Wishing you the very best in your studies and in your future career!

Mr Peter, December, 2009.

Page

CD

Exercise

Chapter

Contents of Textbook

Title

Section

1

Sightseeing

Britain

1.1

1.2

1.3

1.4

Introduction To England Scotland & Wales Scotland Wales Oxford.

  • 1.5 More of London

1.6

1A

1B

The Bloody Tower

Tour of Scotland Historical Tour of Wales

1

3

5

6

7

9

2

The Geography and Climate of Britain

2.1

2.2

2.3

The British Isles

Physiographic features of England, Scotland and Wales

The Climate and Weather in Vietnam and Britain

  • 2.4 A weather forecast for the United Kingdom by a journalist in a radio station

10

13

16

19

3

Cities,

Population

and

Countryside

3.1

3.2

3.3

3.4

Major cities Other interesting cities Population Living in Cities and Towns

20

21

25

26

  • 3.5 Village life

27

3A

Cotswolds (English Cottages and Country Gardens)

3B

Famous English Country Estates (Chatsworth House)

  • 3.6 The Countryside North Downs The Yorkshire Dales (Central Pennines) The Lake District Dartmoor The Mountains of Scotland North York Moors, North East England

3C

3D

3E

3F

3G

3H

28

  • 4 An interview with five young people

What is

4.1

Britain?

  • 4.2 Five young people speak about the places they come from

  • 4.3 Sophie talks about the difference between the North and South in England

  • 4.4 The students talk about the differences between London and the rest of England

  • 4.5 Important Events in British History

  • 4.6 Three English students talk about their choice of the five most important events in British history

30

30

  • 32

  • 33

34

  • 36

i

DVD

Skill

 

R

W

L

S

 

 

 

Page

CD

Exercise

Chapter

Contents of Textbook

Title

Section

5

Unity and

Divisions

5.1

5.2

5.3

5A

5B

5C

5D

5.4

5.5

5E

5F

5G

Unification of the United Kingdom Divisions Distinctions in Speech Comedy tour of English accents Why can't the English Learn how to speak? Unmarked Received pronunciation Marked Received pronunciation Demography of Britain The North-South divide North South Divide - Debate North-South Divide - Vikings & Anglo Saxons North-South Divide - Comedy

38

38

38

39

41

6

7

Food and

Drink

6.1

6.2

6.3

6.4

6.5

6.6

6A

6.7

6B

6C

6D

6.8

Traditional food and cooking Attitudes to British Cooking Eating Habits

Students from Edinburgh talk about what they eat. Fast food

Obesity and eating patterns Are you fat? Beer and The Pub British Pub Rules Traditional English Pub London Pub with young patrons Eating customs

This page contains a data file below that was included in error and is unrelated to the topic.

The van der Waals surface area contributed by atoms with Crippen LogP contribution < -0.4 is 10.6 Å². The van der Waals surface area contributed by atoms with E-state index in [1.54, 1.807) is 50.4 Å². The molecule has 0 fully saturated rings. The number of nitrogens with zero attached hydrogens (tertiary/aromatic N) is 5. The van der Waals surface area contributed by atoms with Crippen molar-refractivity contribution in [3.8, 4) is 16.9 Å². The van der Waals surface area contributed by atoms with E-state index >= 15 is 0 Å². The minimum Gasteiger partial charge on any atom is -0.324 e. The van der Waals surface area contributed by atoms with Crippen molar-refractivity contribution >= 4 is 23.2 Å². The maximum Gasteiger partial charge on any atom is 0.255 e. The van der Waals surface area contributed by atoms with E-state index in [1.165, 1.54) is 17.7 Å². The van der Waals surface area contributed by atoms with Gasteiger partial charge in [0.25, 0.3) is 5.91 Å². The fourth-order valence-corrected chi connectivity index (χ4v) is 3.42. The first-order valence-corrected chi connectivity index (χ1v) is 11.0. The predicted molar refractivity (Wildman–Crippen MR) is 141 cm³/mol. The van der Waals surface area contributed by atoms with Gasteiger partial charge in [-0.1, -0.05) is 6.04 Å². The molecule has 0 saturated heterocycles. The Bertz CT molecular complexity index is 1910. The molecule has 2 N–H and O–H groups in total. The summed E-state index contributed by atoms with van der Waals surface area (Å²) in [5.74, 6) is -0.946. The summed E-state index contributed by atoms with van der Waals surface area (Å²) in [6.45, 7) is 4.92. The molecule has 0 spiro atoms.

44

47

48

50

51

52

54

56

The System of Government

7.1

Introduction

7.2

The Monarchy

  • 7.3 The British Parliament State Opening of Parliament 2006

7A

  • 7.4 The House of Commons

57

58

58

59

7B

7C

7.5

7D

7.6

7E

7.7

7.8

7.9

7.10

Brown vs. Cameron debate after Queen's Speech Fighting politicians without control of a Speaker

The House of Lords House of Lords - What's it all about?

61

The Government Tony Blair Entering Downing Street (1997)

61

The Opposition

63

Passing laws

63

The party political system

64

The Civil Service

65

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Page

Chapter

Title

Exercise

  • 8 Cultural

8.1

 

Diversity

8.2

 

8.3

8A

8B

8.4

8.5

8.6

8.7

8.8

8.9

  • 9 9.1

Education

 

9.2

9.3

9.4

9.5

9.6

9.7

9.8

9.9

9.10

10

Sport

10.1

 

10.2

10A

10.3

10B

Contents of Textbook

Section

Introduction

67

Immigration

68

Ethnic communities West Indian Immigration to Britain. Immigration, History of Modern Britain

69

The Vietnamese in Britain

71

Hardships - The story of Hai Tran

72

The Gupta family - Mrs Gupta

73

The Gupta family - Mr Gupta

74

The Gupta family - The son

75

Discrimination

76

Introduction

79

Early Education

79

Early Modern Education

80

Primary and Secondary Education

81

Comprehensive schools and the National Curriculum

82

An interview with a teacher in a primary school

84

An interview with a Headmaster of Bablake School in Coventry

85

A Scottish student called Alastaire talks about his school

86

Five young students choose the most important qualities in a teacher

87

Further Education and Higher Education

88

Introduction

89

Cricket Cricket rules

89

Rugby Rugby Union rules

91